All shells were acquired by Richard Kent from a dealer based in Cebu, Phillips.

When shelling in Florida waters, keep an eye open, we have augers here, though all are bland whitish in color.


Melongena corona (Gmelin, 1791) Florida Crown Conch

Melongena corona, the Crown Conch, inhabits the shore line of the Gulf of Mexico, especially the west coast of Florida.  It has several closely related species and itself several named varieties. It is variable in size, shape, intensity of color an of particular interest the number and size of the should spines, its Crown of Thorns. Typical specimens reach an adult size of three inches, this one is about four and the rare well fed specimen may reach five inches.

The Crown Conch is cream in color encircled by light to dark brown bands. It has a wide mouth, a claw shaped operculum, and its shoulder is adorned with short atubby spines forming the crown. It is a predator, particularly fond of oysters but will eat any bivalve it comes across. Despite its name, it is not a conch. 

This large distinctive specimen, with its outstanding crown, was donated by Robert Marchiselli, a Tampa Bay area shell dealer. 


Barycypraea teulerei (Cazenavette, 1846)

When Burgess published his then definitive book on cypraea I’m 1970 he wrote that Cypraea tuelerei was one of the “great rarities” and that specimens were only know from museums.  And then came Donald Bosch and family doing research on the Gulf of Oman who stumbled on not one but hundreds of specimens.  Tuelerei has one of the most restricted distribution of all cowries, found only off of a few small islands in the Gulf of Oman. With a habitat of shall water along the shore it was easy to collect and was eventually collected to near extinction.  Somewhere along the line the Sultanate banned all marine collection.  Today occasional fresh specimens still reach the market. Prices fave from a low of $20 to $60 and even higher asking prices. 

Cypraea tuelerei is distinctive and can no be mistaken for any other. It is solid and heavy for its size.  Rather than smooth curves found in cowries, it has somewhat angular bends to define the shape. The tech are very weak. It is light beige in color with two distinctive blotched on the dorsum that meet at the top, superheated by a narrow line caused the the mantle. size ranges from 30-60mm with most specimens right in the middle.  The blotches are variable in size and color which makes for an interesting series.  Its nearest relative is Cypraes fultonti which is indeed a great deep water rarity.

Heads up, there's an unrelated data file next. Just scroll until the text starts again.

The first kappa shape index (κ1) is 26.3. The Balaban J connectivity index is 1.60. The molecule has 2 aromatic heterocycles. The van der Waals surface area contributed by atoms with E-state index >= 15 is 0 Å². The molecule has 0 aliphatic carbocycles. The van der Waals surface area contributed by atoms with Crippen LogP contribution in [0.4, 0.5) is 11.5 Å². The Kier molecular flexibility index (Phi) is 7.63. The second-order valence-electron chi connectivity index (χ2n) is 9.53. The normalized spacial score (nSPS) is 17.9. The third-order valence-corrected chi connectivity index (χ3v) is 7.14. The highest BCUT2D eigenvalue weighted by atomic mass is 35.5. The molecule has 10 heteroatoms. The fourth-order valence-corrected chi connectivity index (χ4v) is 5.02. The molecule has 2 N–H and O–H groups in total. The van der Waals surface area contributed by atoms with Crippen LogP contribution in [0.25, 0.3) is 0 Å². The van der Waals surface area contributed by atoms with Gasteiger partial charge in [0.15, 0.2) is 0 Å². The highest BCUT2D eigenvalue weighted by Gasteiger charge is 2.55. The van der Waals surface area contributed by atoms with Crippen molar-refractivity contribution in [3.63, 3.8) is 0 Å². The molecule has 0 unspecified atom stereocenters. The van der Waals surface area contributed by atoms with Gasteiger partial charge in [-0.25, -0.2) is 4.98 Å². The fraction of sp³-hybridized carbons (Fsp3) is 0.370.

Conus maldivus Hwass in Bruguière, 1792.

Conus generalis Linnaeus, 1767 

Are Conus generals and Cpnus maldivus two separate species or are they both varieties of the dame?

They are nearly identical yet obviously different.  They have different ranges that do not appear to overlap.  Generalis is  Pacific cone. Maldivus is an Indian ocean.

Both grow0 to about the same size and have nearly identical patterns. Their shape is classic “ice cream cone” and identical.

Both are whiteish encircled by vertical flame like streaks of dark brown to black color. Both have two broad bans, one above, one below the middy. Both are subject to spire erosion,

The difference are: Generalis is glossy except in the largest specimens. Maldivus is not Gneralis has a glass surface. Madvus is porous.

Generalis is the more collorful of the two. The bands may be orange or brown or even approaching black. Maldivus has uniform chocolate brown bans.

There are interesting varieties as the patters are variable. Phillipine rarely have the bands change from grand to dark brown halfway through their growth resulting in specimens with brown bands on one side and orange on the other.

There is a Thailand variation that is suffused with orange. It is a stunning shell that does not attain the large size.

There is a dwarf validity from the Sulu Sea.

There is also a glossy white variety from the Indian Ocean that defies description, As they are collected from fishing boats the exact location.  In all my years of collecting I have only obtained one such shell.

All three raffle specimens are as nice as they come. The generals in the middle is stunning. It is a very hard to find largely white color pattern that appears in one of a hundred.

Donated by Richard Kent from his personal collection